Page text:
Recall that Rockstar started asserting patents it acquired from Nortel by filing a lawsuit in E.D. Tex. on Halloween against Google and certain Android handset manufacturers (see our Nov. post that also summarizes Rockstar’s acquisition of Nortel’s patents).  On Christmas Eve, Google responded by filing a Complaint in N.D. Cal. seeking a declaratory judgment that the patents asserted against Android handsets are not infringed.  On New Year’s Eve, Rockstar responded by filing an Amended Complaint against Samsung that adds Google as a co-defendant based on Google’s Nexus line of handsets manufactured by Samsung.

Rockstar’s lawsuits against Google and Android manufacturers were principally brought by Rockstar and its subsidiaries to whom Rockstar transferred small groupings of its patents — i.e., Netstar Technologies LLC (for patents raised against Google’s search technology in one E.D. Tex. action) and Mobilestar Technologies LLC (for the other E.D. Tex. actions raised against Android manufacturers and now Google).  Rockstar’s fractionalization of the large Nortel portfolio into small groupings also is evident from other recent Rockstar lawsuits.  For example, Rockstar transferred some patents to an entity named Bockstar Technologies LLC that filed a Complaint against Cisco in D. Del on Dec. 11.  And Rockstar transferred other patents to an entity named Constellation Technologies LLC that filed on Dec. 11 a Complaint against cable operator Time Warner Cable and another Complaint against cable operator Windstream in E.D. Tex.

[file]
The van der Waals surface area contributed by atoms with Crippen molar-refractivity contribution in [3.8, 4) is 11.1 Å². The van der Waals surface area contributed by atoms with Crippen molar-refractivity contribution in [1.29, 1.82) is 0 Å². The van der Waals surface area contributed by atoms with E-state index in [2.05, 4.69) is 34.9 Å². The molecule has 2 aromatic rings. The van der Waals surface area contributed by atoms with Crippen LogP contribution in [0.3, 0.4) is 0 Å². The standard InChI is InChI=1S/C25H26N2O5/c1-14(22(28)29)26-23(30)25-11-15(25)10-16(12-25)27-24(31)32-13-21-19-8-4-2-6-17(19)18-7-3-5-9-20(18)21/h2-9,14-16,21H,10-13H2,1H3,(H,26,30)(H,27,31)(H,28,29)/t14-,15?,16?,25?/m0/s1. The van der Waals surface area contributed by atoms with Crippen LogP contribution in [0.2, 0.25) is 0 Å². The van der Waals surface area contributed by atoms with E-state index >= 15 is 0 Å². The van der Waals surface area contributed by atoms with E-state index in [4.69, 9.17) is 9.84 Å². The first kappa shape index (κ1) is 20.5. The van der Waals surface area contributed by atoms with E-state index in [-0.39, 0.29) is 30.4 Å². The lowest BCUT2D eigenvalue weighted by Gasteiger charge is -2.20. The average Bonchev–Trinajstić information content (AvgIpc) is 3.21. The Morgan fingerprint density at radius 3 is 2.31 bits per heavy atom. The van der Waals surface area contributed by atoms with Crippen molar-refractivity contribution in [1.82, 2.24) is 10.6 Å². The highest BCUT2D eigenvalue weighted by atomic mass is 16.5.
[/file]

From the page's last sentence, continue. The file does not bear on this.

Rockstar also reportedly transferred patents to some of its stakeholders, such as Apple.  And Rockstar has sold some patents to other entities — e.g., sale to Spherix in July — and is seeking to sell others.  Earlier this year it was rumored that BlackBerry was seeking to sell its stake in Rockstar and current rumors in the past week or so are that Rockstar is seeking to sell most of its portfolio (but not patents in the current litigation).  At least some of the patents identified for sale appear to be subject to specific licensing commitments that prior owner Nortel made to standard setting organizations such as IEEE or IETF.

The Rockstar saga is a fascinating one we’ve been following for many reasons, including the standard essential patent issues and other issues currently receiving significant attention in the patent bar:

  • Non-practicing, non-innovating patent monetization entities
  • RAND and other licensing rights surviving purchase from bankruptcy or transfer
  • Standard essential patents that may be subject to standard setting licensing obligations and those that may not
  • Fractionalized dispersing of a large patent portfolio

We will continue to watch things unfold and keep you posted.